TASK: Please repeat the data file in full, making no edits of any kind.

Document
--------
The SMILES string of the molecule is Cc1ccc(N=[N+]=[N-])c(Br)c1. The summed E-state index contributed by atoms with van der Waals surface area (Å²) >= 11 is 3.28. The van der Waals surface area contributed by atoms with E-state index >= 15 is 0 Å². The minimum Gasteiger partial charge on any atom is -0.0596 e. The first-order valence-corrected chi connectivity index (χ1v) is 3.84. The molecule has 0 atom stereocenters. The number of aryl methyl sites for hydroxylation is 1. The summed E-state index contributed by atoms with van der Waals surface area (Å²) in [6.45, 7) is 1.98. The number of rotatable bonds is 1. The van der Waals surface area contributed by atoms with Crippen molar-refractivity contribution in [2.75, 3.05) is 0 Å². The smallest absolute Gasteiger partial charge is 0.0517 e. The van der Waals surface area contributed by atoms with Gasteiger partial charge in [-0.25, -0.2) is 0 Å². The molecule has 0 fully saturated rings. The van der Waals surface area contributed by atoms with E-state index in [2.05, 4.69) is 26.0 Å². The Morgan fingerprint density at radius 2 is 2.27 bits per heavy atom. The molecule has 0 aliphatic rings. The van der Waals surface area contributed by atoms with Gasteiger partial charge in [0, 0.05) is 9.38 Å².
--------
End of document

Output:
The SMILES string of the molecule is Cc1ccc(N=[N+]=[N-])c(Br)c1. The summed E-state index contributed by atoms with van der Waals surface area (Å²) >= 11 is 3.28. The van der Waals surface area contributed by atoms with E-state index >= 15 is 0 Å². The minimum Gasteiger partial charge on any atom is -0.0596 e. The first-order valence-corrected chi connectivity index (χ1v) is 3.84. The molecule has 0 atom stereocenters. The number of aryl methyl sites for hydroxylation is 1. The summed E-state index contributed by atoms with van der Waals surface area (Å²) in [6.45, 7) is 1.98. The number of rotatable bonds is 1. The van der Waals surface area contributed by atoms with Crippen molar-refractivity contribution in [2.75, 3.05) is 0 Å². The smallest absolute Gasteiger partial charge is 0.0517 e. The van der Waals surface area contributed by atoms with Gasteiger partial charge in [-0.25, -0.2) is 0 Å². The molecule has 0 fully saturated rings. The van der Waals surface area contributed by atoms with E-state index in [2.05, 4.69) is 26.0 Å². The Morgan fingerprint density at radius 2 is 2.27 bits per heavy atom. The molecule has 0 aliphatic rings. The van der Waals surface area contributed by atoms with Gasteiger partial charge in [0, 0.05) is 9.38 Å².